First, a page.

Asheville City Council members Jan Davis, Gordon Smith and Chris Pelly listen during the Feb. 3 retreat. Photo by Max Cooper.
The upcoming budget year, a possible raise for city employees and a lobbyist in Raleigh were all topics of wide-ranging discussion at Asheville City Council’s annual retreat earlier today. Meeting at UNCA’s Sherrill Center, Council received briefings from staff and pondered their goals for the year.
Among the topics discussed:
• Next year’s budget. Finance and Management Services Director Lauren Bradley presented staff’s projections to Council, noting that thanks to better-than-expected sales tax revenue, the city made $250,000 more than expected last year, but that recovery is slow and “we’re not going to grow our way out of these current constraints.” The budget this year, according to staff, will face similar limitations to last year.
“The future looks great,” Vice Mayor Esther Manheimer noted earlier in Council’s discussion, referring to a number of initiatives like greenways. “And expensive.”
Council member Gordon Smith said the city is “bumping up against the limits” of what it could do relying on current revenues and growth, adding that proposals like a bond referendum or a special citywide sales tax for transit (which would require state legislation) deserved a look as a way for the city to pay for the services it wanted.
• Council decided that Manheimer and Council member Jan Davis would study the possibility of a lobbyist (or advocate of some sort) for the city’s interest in Raleigh, with a proposal coming before Council in late March. Mayor Terry Bellamy had some misgivings about the notion. Davis said Council members also needed to make a better effort to communicate with legislators. Manheimer described the city’s situation with legislators as “completely, totally marginalized.”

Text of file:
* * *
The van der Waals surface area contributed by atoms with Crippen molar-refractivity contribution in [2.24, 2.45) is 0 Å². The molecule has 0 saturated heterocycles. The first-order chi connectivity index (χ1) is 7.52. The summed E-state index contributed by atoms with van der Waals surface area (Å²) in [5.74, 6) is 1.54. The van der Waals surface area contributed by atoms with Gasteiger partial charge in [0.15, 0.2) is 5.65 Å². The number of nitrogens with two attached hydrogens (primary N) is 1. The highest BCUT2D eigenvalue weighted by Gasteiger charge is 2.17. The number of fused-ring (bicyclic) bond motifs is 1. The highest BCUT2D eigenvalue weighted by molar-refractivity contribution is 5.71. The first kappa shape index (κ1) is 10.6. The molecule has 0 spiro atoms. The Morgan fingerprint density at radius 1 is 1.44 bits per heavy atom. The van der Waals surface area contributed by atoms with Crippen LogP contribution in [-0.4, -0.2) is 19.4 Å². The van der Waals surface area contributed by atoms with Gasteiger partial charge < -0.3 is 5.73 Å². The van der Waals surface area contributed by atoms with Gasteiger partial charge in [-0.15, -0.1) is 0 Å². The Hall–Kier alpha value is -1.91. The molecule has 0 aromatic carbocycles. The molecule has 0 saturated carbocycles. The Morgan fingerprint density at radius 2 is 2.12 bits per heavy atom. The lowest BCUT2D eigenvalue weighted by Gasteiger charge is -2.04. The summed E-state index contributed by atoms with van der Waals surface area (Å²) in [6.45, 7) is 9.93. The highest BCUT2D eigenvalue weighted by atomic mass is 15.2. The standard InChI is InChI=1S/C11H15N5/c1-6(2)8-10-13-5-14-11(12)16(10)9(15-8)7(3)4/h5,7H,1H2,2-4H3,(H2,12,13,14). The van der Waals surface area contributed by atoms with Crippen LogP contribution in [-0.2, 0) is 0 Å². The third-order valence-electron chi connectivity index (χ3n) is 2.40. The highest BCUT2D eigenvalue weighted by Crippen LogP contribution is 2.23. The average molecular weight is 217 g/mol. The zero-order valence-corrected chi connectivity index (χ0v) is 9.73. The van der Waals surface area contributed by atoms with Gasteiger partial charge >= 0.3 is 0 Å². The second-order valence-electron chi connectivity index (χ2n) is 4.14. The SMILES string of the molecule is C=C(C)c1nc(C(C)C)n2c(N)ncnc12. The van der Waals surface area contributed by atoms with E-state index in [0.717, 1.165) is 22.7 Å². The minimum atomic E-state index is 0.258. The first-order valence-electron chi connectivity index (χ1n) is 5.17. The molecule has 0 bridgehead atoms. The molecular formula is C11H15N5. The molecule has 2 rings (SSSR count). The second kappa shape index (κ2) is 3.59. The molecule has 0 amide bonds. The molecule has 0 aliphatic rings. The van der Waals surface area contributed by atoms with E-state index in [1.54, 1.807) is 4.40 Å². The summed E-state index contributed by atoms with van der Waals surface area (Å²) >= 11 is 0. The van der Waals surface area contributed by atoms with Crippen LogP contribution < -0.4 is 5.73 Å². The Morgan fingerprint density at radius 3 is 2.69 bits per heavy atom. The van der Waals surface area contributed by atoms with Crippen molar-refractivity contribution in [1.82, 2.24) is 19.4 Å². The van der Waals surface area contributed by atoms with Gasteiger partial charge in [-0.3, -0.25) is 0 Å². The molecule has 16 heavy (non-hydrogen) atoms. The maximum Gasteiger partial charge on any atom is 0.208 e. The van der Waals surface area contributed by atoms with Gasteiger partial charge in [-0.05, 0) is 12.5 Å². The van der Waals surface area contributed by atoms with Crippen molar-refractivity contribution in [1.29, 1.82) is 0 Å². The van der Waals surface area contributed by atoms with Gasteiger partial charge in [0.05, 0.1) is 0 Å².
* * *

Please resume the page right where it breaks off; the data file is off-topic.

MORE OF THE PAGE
• Many Council members voiced support for a raise for city employees, who haven’t received one in three years. However, they also noted that it would require careful management in the budget to make such a raise possible. A one percent raise for city staff would cost about $500,000. Right now, personnel costs comprise roughly 65 percent of the city’s annual expenditures.
• Considered convening Council’s rules committee to decide if some resolutions should be divided into single issues. Bellamy used the example of the city’s LGBT Equality Resolution, which she voted against, saying “it was traumatic to go through that process, it was unwarranted, unnecessary and not good government,” because she would have preferred to vote on the parts of the resolution individually. Council member Cecil Bothwell noted a similar concern over a different vote — on a failed permitting process for Occupy Asheville campers — where “the disagreements were on different pieces” of the proposal.